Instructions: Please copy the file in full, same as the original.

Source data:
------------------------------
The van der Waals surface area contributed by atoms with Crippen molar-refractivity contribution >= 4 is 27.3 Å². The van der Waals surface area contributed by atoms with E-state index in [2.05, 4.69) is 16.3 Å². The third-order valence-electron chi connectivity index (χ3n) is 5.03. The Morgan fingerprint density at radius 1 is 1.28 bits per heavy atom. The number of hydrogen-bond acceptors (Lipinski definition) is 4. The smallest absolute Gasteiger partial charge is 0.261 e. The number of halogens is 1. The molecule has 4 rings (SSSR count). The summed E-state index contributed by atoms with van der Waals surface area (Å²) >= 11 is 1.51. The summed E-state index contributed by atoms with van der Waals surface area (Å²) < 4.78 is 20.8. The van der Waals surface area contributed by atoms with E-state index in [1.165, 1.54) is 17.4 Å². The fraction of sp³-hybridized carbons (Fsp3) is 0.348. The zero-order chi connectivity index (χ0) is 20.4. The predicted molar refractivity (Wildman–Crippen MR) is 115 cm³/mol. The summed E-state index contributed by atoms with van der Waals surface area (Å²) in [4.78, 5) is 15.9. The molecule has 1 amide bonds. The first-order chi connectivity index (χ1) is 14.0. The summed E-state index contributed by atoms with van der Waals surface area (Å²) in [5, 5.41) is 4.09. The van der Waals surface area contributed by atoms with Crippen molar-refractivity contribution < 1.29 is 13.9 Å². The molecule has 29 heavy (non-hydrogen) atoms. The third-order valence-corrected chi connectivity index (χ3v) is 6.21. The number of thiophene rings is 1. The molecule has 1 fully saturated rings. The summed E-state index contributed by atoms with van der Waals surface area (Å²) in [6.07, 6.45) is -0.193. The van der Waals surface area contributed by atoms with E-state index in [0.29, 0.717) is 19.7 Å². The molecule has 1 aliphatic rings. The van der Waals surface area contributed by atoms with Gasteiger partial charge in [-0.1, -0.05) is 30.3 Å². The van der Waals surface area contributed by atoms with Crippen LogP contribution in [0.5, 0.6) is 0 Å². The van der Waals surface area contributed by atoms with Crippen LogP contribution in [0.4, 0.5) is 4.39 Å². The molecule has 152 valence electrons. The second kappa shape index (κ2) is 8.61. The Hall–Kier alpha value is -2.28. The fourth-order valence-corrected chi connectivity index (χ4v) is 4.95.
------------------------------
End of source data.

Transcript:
The van der Waals surface area contributed by atoms with Crippen molar-refractivity contribution >= 4 is 27.3 Å². The van der Waals surface area contributed by atoms with E-state index in [2.05, 4.69) is 16.3 Å². The third-order valence-electron chi connectivity index (χ3n) is 5.03. The Morgan fingerprint density at radius 1 is 1.28 bits per heavy atom. The number of hydrogen-bond acceptors (Lipinski definition) is 4. The smallest absolute Gasteiger partial charge is 0.261 e. The number of halogens is 1. The molecule has 4 rings (SSSR count). The summed E-state index contributed by atoms with van der Waals surface area (Å²) >= 11 is 1.51. The summed E-state index contributed by atoms with van der Waals surface area (Å²) < 4.78 is 20.8. The van der Waals surface area contributed by atoms with E-state index in [1.165, 1.54) is 17.4 Å². The fraction of sp³-hybridized carbons (Fsp3) is 0.348. The zero-order chi connectivity index (χ0) is 20.4. The predicted molar refractivity (Wildman–Crippen MR) is 115 cm³/mol. The summed E-state index contributed by atoms with van der Waals surface area (Å²) in [4.78, 5) is 15.9. The molecule has 1 amide bonds. The first-order chi connectivity index (χ1) is 14.0. The summed E-state index contributed by atoms with van der Waals surface area (Å²) in [5, 5.41) is 4.09. The van der Waals surface area contributed by atoms with Crippen molar-refractivity contribution < 1.29 is 13.9 Å². The molecule has 29 heavy (non-hydrogen) atoms. The third-order valence-corrected chi connectivity index (χ3v) is 6.21. The number of thiophene rings is 1. The molecule has 1 fully saturated rings. The summed E-state index contributed by atoms with van der Waals surface area (Å²) in [6.07, 6.45) is -0.193. The van der Waals surface area contributed by atoms with E-state index in [0.29, 0.717) is 19.7 Å². The molecule has 1 aliphatic rings. The van der Waals surface area contributed by atoms with Gasteiger partial charge in [-0.1, -0.05) is 30.3 Å². The van der Waals surface area contributed by atoms with Crippen LogP contribution in [0.5, 0.6) is 0 Å². The van der Waals surface area contributed by atoms with Crippen LogP contribution in [0.4, 0.5) is 4.39 Å². The molecule has 152 valence electrons. The second kappa shape index (κ2) is 8.61. The Hall–Kier alpha value is -2.28. The fourth-order valence-corrected chi connectivity index (χ4v) is 4.95.